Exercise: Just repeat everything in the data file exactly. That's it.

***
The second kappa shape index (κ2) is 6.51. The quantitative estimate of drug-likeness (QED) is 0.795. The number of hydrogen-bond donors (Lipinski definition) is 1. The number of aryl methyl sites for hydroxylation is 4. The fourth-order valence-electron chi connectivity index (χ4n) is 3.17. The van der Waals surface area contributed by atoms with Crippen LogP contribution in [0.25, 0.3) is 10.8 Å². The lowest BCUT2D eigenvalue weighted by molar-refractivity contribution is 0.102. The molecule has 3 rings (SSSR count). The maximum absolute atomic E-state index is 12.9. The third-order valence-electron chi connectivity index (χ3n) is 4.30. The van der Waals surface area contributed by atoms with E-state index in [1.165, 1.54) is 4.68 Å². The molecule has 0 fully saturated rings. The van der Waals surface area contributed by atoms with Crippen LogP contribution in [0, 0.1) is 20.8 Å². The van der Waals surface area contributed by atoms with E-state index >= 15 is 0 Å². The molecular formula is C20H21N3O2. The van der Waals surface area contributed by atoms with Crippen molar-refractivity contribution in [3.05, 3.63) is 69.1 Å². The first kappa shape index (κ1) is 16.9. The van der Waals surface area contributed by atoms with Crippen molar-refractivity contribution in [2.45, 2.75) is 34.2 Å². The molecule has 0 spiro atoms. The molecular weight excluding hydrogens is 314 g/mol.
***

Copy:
The second kappa shape index (κ2) is 6.51. The quantitative estimate of drug-likeness (QED) is 0.795. The number of hydrogen-bond donors (Lipinski definition) is 1. The number of aryl methyl sites for hydroxylation is 4. The fourth-order valence-electron chi connectivity index (χ4n) is 3.17. The van der Waals surface area contributed by atoms with Crippen LogP contribution in [0.25, 0.3) is 10.8 Å². The lowest BCUT2D eigenvalue weighted by molar-refractivity contribution is 0.102. The molecule has 3 rings (SSSR count). The maximum absolute atomic E-state index is 12.9. The third-order valence-electron chi connectivity index (χ3n) is 4.30. The van der Waals surface area contributed by atoms with E-state index in [1.165, 1.54) is 4.68 Å². The molecule has 0 fully saturated rings. The van der Waals surface area contributed by atoms with Crippen LogP contribution in [0, 0.1) is 20.8 Å². The van der Waals surface area contributed by atoms with E-state index >= 15 is 0 Å². The molecular formula is C20H21N3O2. The van der Waals surface area contributed by atoms with Crippen molar-refractivity contribution in [3.05, 3.63) is 69.1 Å². The first kappa shape index (κ1) is 16.9. The van der Waals surface area contributed by atoms with Crippen molar-refractivity contribution in [2.45, 2.75) is 34.2 Å². The molecule has 0 spiro atoms. The molecular weight excluding hydrogens is 314 g/mol.